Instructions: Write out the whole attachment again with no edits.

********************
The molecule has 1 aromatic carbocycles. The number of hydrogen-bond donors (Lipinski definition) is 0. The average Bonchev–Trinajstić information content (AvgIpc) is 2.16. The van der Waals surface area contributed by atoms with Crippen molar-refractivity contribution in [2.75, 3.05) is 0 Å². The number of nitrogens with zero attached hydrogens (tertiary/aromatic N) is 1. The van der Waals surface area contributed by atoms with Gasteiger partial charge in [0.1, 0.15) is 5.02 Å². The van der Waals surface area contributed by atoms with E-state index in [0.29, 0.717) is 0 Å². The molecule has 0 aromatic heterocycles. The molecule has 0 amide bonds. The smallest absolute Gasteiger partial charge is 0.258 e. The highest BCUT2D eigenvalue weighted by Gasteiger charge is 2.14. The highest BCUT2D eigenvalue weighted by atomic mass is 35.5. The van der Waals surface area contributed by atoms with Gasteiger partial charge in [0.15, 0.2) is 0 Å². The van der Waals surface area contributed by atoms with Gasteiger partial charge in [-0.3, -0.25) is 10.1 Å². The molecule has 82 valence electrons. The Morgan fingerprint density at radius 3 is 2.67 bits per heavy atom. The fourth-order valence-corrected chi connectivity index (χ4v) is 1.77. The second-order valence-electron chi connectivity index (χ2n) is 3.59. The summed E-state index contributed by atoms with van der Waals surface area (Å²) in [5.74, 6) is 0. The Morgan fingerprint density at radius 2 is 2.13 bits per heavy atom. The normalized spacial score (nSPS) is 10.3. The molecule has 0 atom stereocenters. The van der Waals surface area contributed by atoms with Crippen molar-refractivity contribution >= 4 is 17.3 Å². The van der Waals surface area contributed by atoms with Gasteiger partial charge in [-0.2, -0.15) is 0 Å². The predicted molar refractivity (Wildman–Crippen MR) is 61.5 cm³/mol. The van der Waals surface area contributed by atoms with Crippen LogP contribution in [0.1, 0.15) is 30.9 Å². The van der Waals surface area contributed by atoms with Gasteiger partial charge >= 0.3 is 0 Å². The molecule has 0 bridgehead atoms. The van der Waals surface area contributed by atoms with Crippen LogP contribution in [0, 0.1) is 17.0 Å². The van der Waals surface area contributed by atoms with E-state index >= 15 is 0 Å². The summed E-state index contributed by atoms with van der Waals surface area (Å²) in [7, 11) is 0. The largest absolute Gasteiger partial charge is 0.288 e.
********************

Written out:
The molecule has 1 aromatic carbocycles. The number of hydrogen-bond donors (Lipinski definition) is 0. The average Bonchev–Trinajstić information content (AvgIpc) is 2.16. The van der Waals surface area contributed by atoms with Crippen molar-refractivity contribution in [2.75, 3.05) is 0 Å². The number of nitrogens with zero attached hydrogens (tertiary/aromatic N) is 1. The van der Waals surface area contributed by atoms with Gasteiger partial charge in [0.1, 0.15) is 5.02 Å². The van der Waals surface area contributed by atoms with E-state index in [0.29, 0.717) is 0 Å². The molecule has 0 aromatic heterocycles. The molecule has 0 amide bonds. The smallest absolute Gasteiger partial charge is 0.258 e. The highest BCUT2D eigenvalue weighted by Gasteiger charge is 2.14. The highest BCUT2D eigenvalue weighted by atomic mass is 35.5. The van der Waals surface area contributed by atoms with Gasteiger partial charge in [0.15, 0.2) is 0 Å². The van der Waals surface area contributed by atoms with Gasteiger partial charge in [-0.3, -0.25) is 10.1 Å². The molecule has 82 valence electrons. The Morgan fingerprint density at radius 3 is 2.67 bits per heavy atom. The fourth-order valence-corrected chi connectivity index (χ4v) is 1.77. The second-order valence-electron chi connectivity index (χ2n) is 3.59. The summed E-state index contributed by atoms with van der Waals surface area (Å²) in [5.74, 6) is 0. The Morgan fingerprint density at radius 2 is 2.13 bits per heavy atom. The normalized spacial score (nSPS) is 10.3. The molecule has 0 atom stereocenters. The van der Waals surface area contributed by atoms with Crippen molar-refractivity contribution >= 4 is 17.3 Å². The van der Waals surface area contributed by atoms with Gasteiger partial charge in [-0.2, -0.15) is 0 Å². The predicted molar refractivity (Wildman–Crippen MR) is 61.5 cm³/mol. The van der Waals surface area contributed by atoms with Crippen LogP contribution in [0.1, 0.15) is 30.9 Å². The van der Waals surface area contributed by atoms with Gasteiger partial charge >= 0.3 is 0 Å². The molecule has 0 bridgehead atoms. The van der Waals surface area contributed by atoms with Crippen LogP contribution in [0, 0.1) is 17.0 Å². The van der Waals surface area contributed by atoms with E-state index >= 15 is 0 Å². The summed E-state index contributed by atoms with van der Waals surface area (Å²) in [7, 11) is 0. The largest absolute Gasteiger partial charge is 0.288 e.